Elks offer support for dementia safety initiatives

Safety First - From left: OPP Const. Paul Leblanc, Alzheimer Society executive director Maureen Corrigan, Picton Elks president Steve Milligan, Mary Everall, Alzheimer Society fund development co-ordinator Morgan Haviland, Lisa Zachariah and Picton Elks past exalted Rick Wilkinson at the presentation of $3,000 for Project Lifesaver and Finding Your Way educational programming Monday. (Adam Bramburger/Gazette staff)

Alzheimer Society to direct $3,000 to education programs, Project Lifesaver

ADAM BRAMBURGER

STAFF WRITER

The Picton Elks are doing their part to ensure Prince Edward County is dementia friendly.

On Monday, the service organization handed over a $3,000 cheque to the Alzheimer Society of Hastings-Prince Edward to bolster supports for individuals living with dementia and their caregivers.

The money was raised through the Elks’ Backyard Barbecue Draw, fundraising through bingos and raffles co-ordinated by Lisa Zachariah, and craft shows at the hall organized by Alyssa and Kristy Leavitt. Rick Wilkinson, a past exalted ruler at the Picton Lodge, said the Elks felt the services provided by the Alzheimer Society are important, particularly with the aging population in the county.

Maureen Corrigan, the society’s executive director, said the donation will be used in two ways. The first is supporting Finding Your Way, education programs that deal with safety and the risk caused by people with dementia wandering.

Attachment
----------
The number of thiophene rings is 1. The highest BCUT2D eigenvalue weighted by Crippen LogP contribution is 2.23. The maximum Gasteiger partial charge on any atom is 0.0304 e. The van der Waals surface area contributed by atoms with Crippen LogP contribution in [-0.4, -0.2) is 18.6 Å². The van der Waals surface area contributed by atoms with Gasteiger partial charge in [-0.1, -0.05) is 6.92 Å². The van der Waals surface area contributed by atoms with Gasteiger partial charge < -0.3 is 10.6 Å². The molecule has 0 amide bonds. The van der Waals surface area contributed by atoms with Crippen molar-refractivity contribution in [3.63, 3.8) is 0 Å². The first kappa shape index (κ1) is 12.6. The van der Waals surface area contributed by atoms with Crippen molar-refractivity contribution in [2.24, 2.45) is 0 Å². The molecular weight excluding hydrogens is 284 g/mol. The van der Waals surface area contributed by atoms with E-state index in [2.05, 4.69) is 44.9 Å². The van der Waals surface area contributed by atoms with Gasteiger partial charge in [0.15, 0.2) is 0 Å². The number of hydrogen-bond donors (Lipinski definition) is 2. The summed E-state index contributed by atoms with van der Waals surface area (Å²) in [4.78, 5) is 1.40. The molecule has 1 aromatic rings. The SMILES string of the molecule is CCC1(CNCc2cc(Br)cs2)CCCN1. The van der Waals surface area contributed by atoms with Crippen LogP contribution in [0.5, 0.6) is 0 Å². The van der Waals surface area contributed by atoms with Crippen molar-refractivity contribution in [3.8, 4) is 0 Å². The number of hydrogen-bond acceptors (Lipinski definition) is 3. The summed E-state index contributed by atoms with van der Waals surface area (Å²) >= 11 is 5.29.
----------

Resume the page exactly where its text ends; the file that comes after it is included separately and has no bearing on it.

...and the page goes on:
“We’ll be able to go out, make the presentations and reach people up front,” she said.

The other is supporting the purchase and support of Project Lifesaver bracelets that will provide a radio link to police for people identified as at-risk due to wandering. There bracelets cost several hundred dollars to buy and there’s an ongoing service cost that may be prohibitive to some people without the aid.

It’s estimated that 60 per cent of Canadians living with Alzheimer disease or other forms of dementia will wander away from home at least once. Half of the people not found within 24 hours are at risk of serious injury or even death.

Corrigan said in August the system helped find a missing person in Centre Hastings and there’s a good chance it saved a life when time was of the essence. She said responders tracked the signal to a dense woods where the woman was found on the ground. While they were all around the area in question, they couldn’t find the woman.

“If she hadn’t been wearing the bracelet, she likely wouldn’t have survived,” she said.

Wilkinson said he could understand the challenge. He first encountered a wandering person while working on the Glenora Ferry and he couldn’t believe how far she had travelled before she was located.

Locally, it’s hard to quantify how many people Project Lifesaver could benefit as some who could use it don’t feel they need it.

The program has been in the region since 2015 when it was first piloted in Belleville. The John M. and Bernice Parrott Foundation was instrumental in bringing it to Quinte. The OPP and the Picton Kinettes have also been supportive of efforts to bring the program to Prince Edward County.

The Alzheimer Society hopes it will be able to stage a mock rescue later this month to raise public awareness for Project Lifesaver in the community.

Meanwhile, Corrigan said there are staff working in Prince Edward County to provide education and support for families living with a dementia diagnosis. She encourages those families to look past social stigma and contact the local office for help and information. The phone number at the Picton office at the corner of King and Paul streets is 613-476-2085.